Chehel Sotoun Palace one of the most visited place in Isfahan

September 4, 2019

Isfahan is famous for being an artistic and historical city. One of its most visited attractions is a Chehel Sotoun Palace which means 40 columns. The palace is situated on the 67000 square meters land.  Its design was motivated by Chinese, Iranian, and European architecture. Its wonderful architecture leaves the visitors fascinated in wonder and admiration. The palace is enlisted in the UNESCO Cultural Heritage list. The twenty lean wooden columns which support the doorway of the mansion reflect their shadow in the water and appears to be Forty Columns.

Chehel Sotoun Palace is  an architectural work of art in the shape of the garden which has emerged in the city of Isfahan. It is a mansion in the heart of a garden built  by Shah Abbas II for the purpose of receptions and amusements.

Representation of various scenes and paintings

A lot of paintings, frescoes and ceramic panels in Chehel Sotoun Palace bears the ancient historical  scenario like the Battle of Chaldiran, the reception of Uzbek King right after the completion of the palace and so on. There are also pictures of celebrations of joy and love in traditional Persian style in miniature form.

Location of the Palace

The main gate of the Palace opens on Sepah Street, next to Isfahan Municipality. So, the using of public transportation, is helpful to reach the Municipal Bus Station,  which is fairly near to the palace.

Other attractions close by are Naghsh-e Jahan Square, Hasht Behesht Palace, Sheikh Lotfollah Mosque, Ali Qapu Palace, Qeysarieh Gate, The Grand Bazaar, and Imam Mosque.

Where to stay near the palace

Those who can afford to go distant, are suggested about a wide range of hotels in the vicinity to the Chehel Sotoun Palace. These hotels are not alike, but of different categories, like 1-Star,  3-Star, 4-Star, 3-Star, and  5-star.  Experience a few nights in these hotels for the awesome memories while in Isfahan. If you want to stay in budget lodging, then explore more for suitable accommodation.

Review #2

The royal Safavid palace, Chehel Sotoun in Iran’s central city of Isfahan is admired by many tourists around the world. At over 67,000 square meters, the UNESCO World Heritage Site was built at the reign of Shah Abbas I and perfected when Shah Abbas II was the king.

When Shah Abbas I selected Isfahan as his stately seat in 1599, he was committed to develop the city. Building long streets and extensive gardens were on his agenda; thereby he accomplished many remarkable artistic architectures with the assistance of Sheikh Bahai, the genius, well-gifted scientist. Chehel Sotoun, 40-columned, mansion in fact contains 20 slender wooden pillars which are doubled when their image is reflected on the waters of the forward-facing fountains.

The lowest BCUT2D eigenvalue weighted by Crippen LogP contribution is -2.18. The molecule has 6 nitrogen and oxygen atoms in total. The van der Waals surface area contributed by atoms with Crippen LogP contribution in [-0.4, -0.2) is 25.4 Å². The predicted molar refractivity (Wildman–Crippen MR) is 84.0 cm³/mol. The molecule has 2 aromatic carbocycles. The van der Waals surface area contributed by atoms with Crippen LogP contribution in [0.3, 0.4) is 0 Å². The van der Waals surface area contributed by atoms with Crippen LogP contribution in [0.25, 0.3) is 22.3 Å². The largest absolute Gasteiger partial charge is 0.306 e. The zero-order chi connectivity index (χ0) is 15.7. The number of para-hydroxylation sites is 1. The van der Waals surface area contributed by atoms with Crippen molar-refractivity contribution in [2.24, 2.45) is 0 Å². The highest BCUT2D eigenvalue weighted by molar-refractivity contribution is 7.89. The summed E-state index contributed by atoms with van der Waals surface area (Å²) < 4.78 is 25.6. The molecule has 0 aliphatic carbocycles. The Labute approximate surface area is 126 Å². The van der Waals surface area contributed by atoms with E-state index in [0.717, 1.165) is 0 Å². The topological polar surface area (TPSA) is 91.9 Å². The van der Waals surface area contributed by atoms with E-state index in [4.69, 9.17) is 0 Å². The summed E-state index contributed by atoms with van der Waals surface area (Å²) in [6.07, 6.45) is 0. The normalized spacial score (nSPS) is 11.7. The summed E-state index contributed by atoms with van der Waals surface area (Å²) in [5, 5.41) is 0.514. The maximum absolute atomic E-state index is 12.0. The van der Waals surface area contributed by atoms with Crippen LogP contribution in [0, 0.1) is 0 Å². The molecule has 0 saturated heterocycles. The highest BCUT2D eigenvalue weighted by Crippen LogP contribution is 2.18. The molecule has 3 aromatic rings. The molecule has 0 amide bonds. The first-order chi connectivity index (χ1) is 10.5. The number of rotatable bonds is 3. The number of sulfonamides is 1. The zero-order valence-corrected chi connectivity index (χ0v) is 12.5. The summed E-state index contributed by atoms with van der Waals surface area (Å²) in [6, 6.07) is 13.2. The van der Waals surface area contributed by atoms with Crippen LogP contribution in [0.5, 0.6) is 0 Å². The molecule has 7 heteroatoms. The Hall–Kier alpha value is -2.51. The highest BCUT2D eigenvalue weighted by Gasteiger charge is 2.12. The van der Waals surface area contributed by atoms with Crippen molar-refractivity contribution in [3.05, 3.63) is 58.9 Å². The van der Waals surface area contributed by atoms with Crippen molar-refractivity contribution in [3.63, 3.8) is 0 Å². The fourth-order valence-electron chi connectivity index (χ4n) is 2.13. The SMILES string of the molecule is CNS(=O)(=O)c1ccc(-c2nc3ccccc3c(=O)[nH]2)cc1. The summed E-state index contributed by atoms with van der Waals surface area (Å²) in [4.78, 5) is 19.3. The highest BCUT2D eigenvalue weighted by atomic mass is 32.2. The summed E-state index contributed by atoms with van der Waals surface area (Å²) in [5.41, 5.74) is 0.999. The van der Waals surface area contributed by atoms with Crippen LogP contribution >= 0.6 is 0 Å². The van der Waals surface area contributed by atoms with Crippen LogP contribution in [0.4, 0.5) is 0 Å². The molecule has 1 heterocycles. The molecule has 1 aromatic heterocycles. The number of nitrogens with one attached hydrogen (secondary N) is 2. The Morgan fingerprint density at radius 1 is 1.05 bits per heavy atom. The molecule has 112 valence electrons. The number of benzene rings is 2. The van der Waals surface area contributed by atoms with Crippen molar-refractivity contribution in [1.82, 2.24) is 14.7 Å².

Of early buildings with all-encompassing ornamental artworks, the palace features sumptuous mirror work, wall paintings, and Muqarnas. All doors and windows are elegantly inlaid. Elaborate Muqarnas, decoration of vaults, is seen on ceilings.

Combining western, Chinese as well as Iranian architectures, the majestic estate carries a main iwan, 3 m long and 17 m wide, facing eastwards. The opposite pool, 110 m long and 16 m wide, have indeed completed the elegance and grace of the site.  The finely-proportioned pool with a dark-colored bottom appears very deep and the image created on the waters ‘surface displays a noticeable symmetry similar to that of Ali Qapu.

The central hall, allocated for foreign states’ guests in the past, is an exhibit of fine fresco paintings which depict the historical events such as Shah Tahmasp receiving Humayun, Indian king, Karnal combat against Muhammad Shah Gurkani, as well as the battle of Chaldiran. Great works by the celebrated Iranian artist, Reza Abbasi, are admirable.

Must-see things here are visiting Talar-e Ayeneh, the royal hall with decorative gildings and paintings, the stone lions, and the museum.

Nightly views are preferred thanks to fantastic illuminations all around the building.

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